Candidate gene polymorphisms study between human African trypanosomiasis clinical phenotypes in Guinea

Kaboré, J. W. et al. (2017) Candidate gene polymorphisms study between human African trypanosomiasis clinical phenotypes in Guinea. PLoS Neglected Tropical Diseases, 11(8), e0005833. (doi: 10.1371/journal.pntd.0005833) (PMID:28827791) (PMCID:PMC5595334)

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BACKGROUND Human African trypanosomiasis (HAT), a lethal disease induced by Trypanosoma brucei gambiense, has a range of clinical outcomes in its human host in West Africa: an acute form progressing rapidly to second stage, spontaneous self-cure and individuals able to regulate parasitaemia at very low levels, have all been reported from endemic foci. In order to test if this clinical diversity is influenced by host genetic determinants, the association between candidate gene polymorphisms and HAT outcome was investigated in populations from HAT active foci in Guinea. METHODOLOGY AND RESULTS Samples were collected from 425 individuals; comprising of 232 HAT cases, 79 subjects with long lasting positive and specific serology but negative parasitology and 114 endemic controls. Genotypes of 28 SNPs in eight genes passed quality control and were used for an association analysis. IL6 rs1818879 allele A (p = 0.0001, OR = 0.39, CI95 = [0.24-0.63], BONF = 0.0034) was associated with a lower risk of progressing from latent infection to active disease. MIF rs36086171 allele G seemed to be associated with an increased risk (p = 0.0239, OR = 1.65, CI95 = [1.07-2.53], BONF = 0.6697) but did not remain significant after Bonferroni correction. Similarly MIF rs12483859 C allele seems be associated with latent infections (p = 0.0077, OR = 1.86, CI95 = [1.18-2.95], BONF = 0.2157). We confirmed earlier observations that APOL1 G2 allele (DEL) (p = 0.0011, OR = 2.70, CI95 = [1.49-4.91], BONF = 0.0301) is associated with a higher risk and APOL1 G1 polymorphism (p = 0.0005, OR = 0.45, CI95 = [0.29-0.70], BONF = 0.0129) with a lower risk of developing HAT. No associations were found with other candidate genes. CONCLUSION Our data show that host genes are involved in modulating Trypanosoma brucei gambiense infection outcome in infected individuals from Guinea with IL6 rs1818879 being associated with a lower risk of progressing to active HAT. These results enhance our understanding of host-parasite interactions and, ultimately, may lead to the development of new control tools.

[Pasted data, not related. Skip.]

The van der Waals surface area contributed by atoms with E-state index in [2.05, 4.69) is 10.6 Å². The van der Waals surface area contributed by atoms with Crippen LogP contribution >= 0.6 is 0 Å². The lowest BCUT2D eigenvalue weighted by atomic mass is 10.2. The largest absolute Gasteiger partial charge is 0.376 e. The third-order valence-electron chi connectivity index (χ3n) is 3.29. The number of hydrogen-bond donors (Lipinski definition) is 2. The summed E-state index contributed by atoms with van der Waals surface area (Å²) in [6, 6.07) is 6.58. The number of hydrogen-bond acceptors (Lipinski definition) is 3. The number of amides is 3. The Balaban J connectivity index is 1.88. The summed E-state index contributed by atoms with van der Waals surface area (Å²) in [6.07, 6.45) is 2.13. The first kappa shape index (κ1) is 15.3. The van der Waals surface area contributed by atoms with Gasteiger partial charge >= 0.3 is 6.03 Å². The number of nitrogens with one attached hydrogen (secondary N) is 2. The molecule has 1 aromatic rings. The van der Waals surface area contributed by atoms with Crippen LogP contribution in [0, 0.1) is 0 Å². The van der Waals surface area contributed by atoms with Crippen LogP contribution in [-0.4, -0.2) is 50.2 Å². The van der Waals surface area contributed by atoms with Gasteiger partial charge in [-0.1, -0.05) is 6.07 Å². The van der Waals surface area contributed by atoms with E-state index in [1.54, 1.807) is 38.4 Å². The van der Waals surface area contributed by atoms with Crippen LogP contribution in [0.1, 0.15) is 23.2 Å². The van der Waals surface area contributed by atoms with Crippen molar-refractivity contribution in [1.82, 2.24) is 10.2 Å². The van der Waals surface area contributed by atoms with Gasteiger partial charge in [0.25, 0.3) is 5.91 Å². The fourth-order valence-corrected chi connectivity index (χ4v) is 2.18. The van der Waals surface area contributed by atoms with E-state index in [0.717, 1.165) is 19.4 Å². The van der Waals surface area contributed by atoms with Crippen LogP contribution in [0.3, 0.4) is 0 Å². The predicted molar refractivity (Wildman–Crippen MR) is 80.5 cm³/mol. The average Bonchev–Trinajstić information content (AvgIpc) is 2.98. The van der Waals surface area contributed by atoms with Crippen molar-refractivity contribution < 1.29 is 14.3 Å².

Item Type:Articles
Glasgow Author(s) Enlighten ID:MacLeod, Professor Annette
Authors: Kaboré, J. W., Ilboudo, H., Noyes, H., Camara, O., Kaboré, J., Camara, M., Koffi, M., Lejon, V., Jamonneau, V., MacLeod, A., Hertz-Fowler, C., Belem, A. M. G., Matovu, E., Bucheton, B., and Sidibe, I.
College/School:College of Medical Veterinary and Life Sciences > School of Biodiversity, One Health & Veterinary Medicine
Journal Name:PLoS Neglected Tropical Diseases
Publisher:Public Library of Science
ISSN (Online):1935-2735
Copyright Holders:Copyright © 2017 Kaboré et al.
First Published:First published in PLoS Neglected Tropical Diseases 11(8):e0005833
Publisher Policy:Reproduced under a Creative Commons License

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